L’Asilo’s internal system of participatory governance includes a group of round tables that focus on different aspects of the management of the commons. One of these round tables focuses on self-government and led the participatory process of the writing of the Declaration of Urban Civic and Collective Use. In order to do so, a lot of effort went into researching the Italian legal system and liaising with the local council; more information about this process can be found in tool 4, creative use of the law. This was a lengthy and complex process; it needed “More than 146 public meetings for managing the Ex Asilo Filangieri’s self-governance. More than 580 days of public worktables for the detailed study of the projects and the proposals. More than 14000 attendances at the direct administration of the Ex Asilo Filangier’s self-governance through public meetings for its management” (Pascape`, 2017). The process that led to the completion of the Declaration, thus, encompassed a thorough study of the Italian legal system, a participatory process that took into account a range of different voices and an open dialogue with the city council. The resolution is rooted on a key principle of the Italian constitution: in article 43, which states: “For the purposes of the common good, the law may establish that an enterprise or a category thereof be, through compulsory purchase authority and subject to compensation, reserved to the Government, a public agency, a workers’ or users’ association, provided that such enterprise operates in the field of essential public services, energy sources or monopolies and is of general public interest” (Senato della Repubblica, 2018). The concept of common good is essential in the work of L’Asilo, which provides important public services to the community. Another important constitutional concept that was at the core of the declaration is “uso civico” (see tool NUMERO in Culture, commons and politics). In order to trace the steps that led to the recognition of the Declaration of Urban Civic and Collective Use, it is not only necessary to discuss the work carried out by the activists of L’Asilo, but also the various local policies that were used in the declaration to support L’Asilo’s case. This series of resolutions of the City council of Naples are testament to its engagement with the safeguard of the commons, and are also an example of the result of the successful dialogue between the activists and the local government. The resolutions will be presented here in chronological order. They are all accessible on the Municipality of Naple’s web page dedicated to the commons (see “Documentation). Resolution 740, 16 June 2011 This resolution asserts two fundamental statements: that water is a commons, and that not only experts, but also “active citizenship” organizations should be involved in consultations surrounding its management. This resolution introduces the concept of commons in the Neapolitan local government and acknowledges the role of participatory processes and active citizenship organisation, which also include activist groups. From a legal viewpoint, this is an important starting point for the creation of the Declaration. Resolution 24, 22 September 2011 This document contains an important amendment to Article 3 of the Statute of the Municipality of Naples, introducing a new paragraph that states that the Municipality acknowledges the commons and their interconnectedness to the individuals’ fundamental rights, ensuring their enjoyment within the municipal context. The role of this document is crucial in legitimizing the experiences of L’Asilo as a commons. Resolution 400, 24 May 2012 This document represents a turning point in the relationship between L’Asilo and the municipality, as it states that the building is a “space of complex use in the cultural field” that is open to the citizens and based on participatory practices. This is a de facto recognition of the role of the activists of L’Asilo in creating an experimental space for cultural practices that is open, accessible and has a participatory nature. Resolution 17, 18 January 2013 This resolution states that the Municipality of Naples implements the Regulation on the management of the commons and sets out to identify publicly owned assets that can be managed as a commons. This Resolution 521, 11 July 2013 The Municipality of Naples adopts the Charter of Public space, which states that the public space is a commons and proposes participatory forms of its co-management with local communities. This is a further step forwards in the recognition of the social importance of the commons and of the administration’s commitment in their safeguard. Resolution 258, 17 April 2014 This document contains a proposal for the creation of a procedure, in partnership with the local Observatory for the Commons, that can identify potential assets that can be managed by self-governing groups and / or committees of citizens. Furthermore, it addresses the recognition of existing activities related to the safeguard of the commons and that carry out socially valuable work with marginalised groups. Resolution 893, 29 December 2015 This resolution can be seen as the final step of the dialogue between the activists and the municipality; it was also an important milestone in the legal recognition of urban commons in the Italian legal system. It states that L’Asilo is officially part of a list of spaces that designed to have civic and collective use. It officialises the role of the administration in supporting the space, as the Municipality owns it, but it also recognizes its self-government of the community of L’Asilo. These resolutions were important tools in the development of the Declaration of Urban Civic and Collective Use. L’Asilo was able to both influence the creation of some of these resolutions, and to use them creatively (see “creative use of the law”) to shape its own legal tool.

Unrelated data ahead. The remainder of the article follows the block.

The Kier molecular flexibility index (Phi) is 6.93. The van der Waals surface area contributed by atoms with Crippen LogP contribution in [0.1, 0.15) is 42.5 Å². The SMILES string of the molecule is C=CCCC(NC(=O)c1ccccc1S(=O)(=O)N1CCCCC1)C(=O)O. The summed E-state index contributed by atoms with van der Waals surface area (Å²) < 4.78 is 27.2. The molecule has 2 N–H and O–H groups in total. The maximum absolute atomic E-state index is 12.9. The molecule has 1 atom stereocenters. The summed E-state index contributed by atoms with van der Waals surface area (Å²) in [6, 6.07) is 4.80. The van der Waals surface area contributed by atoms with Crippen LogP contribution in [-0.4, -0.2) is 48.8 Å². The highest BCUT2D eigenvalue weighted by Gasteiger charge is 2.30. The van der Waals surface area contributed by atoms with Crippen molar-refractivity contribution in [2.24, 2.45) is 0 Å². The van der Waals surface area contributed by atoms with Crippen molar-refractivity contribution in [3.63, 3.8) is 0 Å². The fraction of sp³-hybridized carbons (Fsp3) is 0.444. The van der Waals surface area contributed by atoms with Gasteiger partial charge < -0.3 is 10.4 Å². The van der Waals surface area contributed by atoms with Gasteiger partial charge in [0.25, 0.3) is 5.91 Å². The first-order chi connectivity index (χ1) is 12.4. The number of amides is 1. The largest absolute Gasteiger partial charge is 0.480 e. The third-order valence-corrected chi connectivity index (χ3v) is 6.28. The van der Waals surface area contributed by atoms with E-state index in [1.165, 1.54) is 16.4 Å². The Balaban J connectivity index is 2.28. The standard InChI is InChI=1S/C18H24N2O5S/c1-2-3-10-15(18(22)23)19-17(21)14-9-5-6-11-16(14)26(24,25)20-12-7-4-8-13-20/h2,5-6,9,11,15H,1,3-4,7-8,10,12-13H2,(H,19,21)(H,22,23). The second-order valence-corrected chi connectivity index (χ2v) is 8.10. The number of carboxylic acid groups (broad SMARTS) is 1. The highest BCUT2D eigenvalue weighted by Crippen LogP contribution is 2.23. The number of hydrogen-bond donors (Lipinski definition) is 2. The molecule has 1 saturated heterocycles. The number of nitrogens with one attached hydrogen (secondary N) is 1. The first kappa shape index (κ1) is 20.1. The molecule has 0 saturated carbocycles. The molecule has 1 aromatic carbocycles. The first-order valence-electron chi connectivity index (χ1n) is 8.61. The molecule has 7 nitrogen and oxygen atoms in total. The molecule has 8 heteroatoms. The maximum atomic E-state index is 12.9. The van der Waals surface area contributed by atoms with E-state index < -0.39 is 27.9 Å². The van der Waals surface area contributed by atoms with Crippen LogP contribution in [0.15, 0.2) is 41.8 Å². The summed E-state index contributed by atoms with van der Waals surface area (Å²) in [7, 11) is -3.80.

As stated in tool 4, at the roots of the activities of L’Asilo there is a protest of cultural workers and activists who occupied the Complex of St Gregorio Armeno in 2012. After occupying the space, activists started running it as a cultural organisation, creating a wide range of cultural activities and engaging with the local community. It is possible to argue that the activists occupied not only a physical empty space, but also a symbolic one. With the progressive cuts to funding and de-regularization of work, the state had left an “empty space”: a space for cultural professionals to reclaim the dignity of their profession and to work independently. Another symbolic empty space left by the state was the social dimension of culture: with its strong focus on culture as “Italy’s oil”, something to be sold and exploited, the state has been overlooking issues of inclusion and accessibility to culture and the arts. Therefore, the activists decided to fill a gap left by the government by making access to culture as inclusive as possible and by experimenting with the creation of spaces for social interactions inside a cultural space. The Declaration of Urban Civic and Collective Use marks the occupation of another “empty space”, that is, a legal framework for a self-governed commons. A crucial aspect of the creation of this legal tool is that, unlike other similar regulations, it was directly the result of a participatory process that was carried out within the organisation. This is consistent with Ostrom’s principles of contingent commitment; according to Ostrom, the rules followed by community of “appropriators”, that is, the community that uses and manages a commons, “are designed, at least in part, by local appropriators (design principle 3)” (1990, p.85). However, Ostrom also argues that it is necessary that authorities, such as the State, acknowledge the rights of appropriators; for this reason, legal frameworks are needed. This does not imply a top-down legalisation of the commons; instead, it can be a participatory, grassroots process. The commons do not adapt to existing legal frameworks, but rather creatively interpret them to generate new tools. Starting from Article 43 of the Italian Constitution, which states that the law can expropriate and private enterprises and transfer them to a community of workers, if that is done for the sake of the common good, L’Asilo was able to bring about a process of creative use of the law (see tool 4). Indeed, Article 43 was originally thought as an instrument for nationalising private enterprises should they act against the common good, but the wording of the article was used in a creative way.

Context of origin

Visual representation



Capone, N. 2017. The Concrete Utopia of the Commons. The Right of Civic and Collective Use of Public (and Private) Goods. Philosophy Kitchen, issue 7, Comune di Napoli. 2020. Beni Comuni. Ostrom, E. 1990. Governing the commons: the evolution of institutions for collective action, Cambridge, Cambridge University Press. Pascape`, F. 2017. Municipality of Naples: building a road to the commons, presented at Innovative City Development Meeting 2-3 March 2017 – Madrid,Spain. Available at Senato della Repubblica. 2018. Costituzione Italiana - Edizione In Lingua Inglese. Available at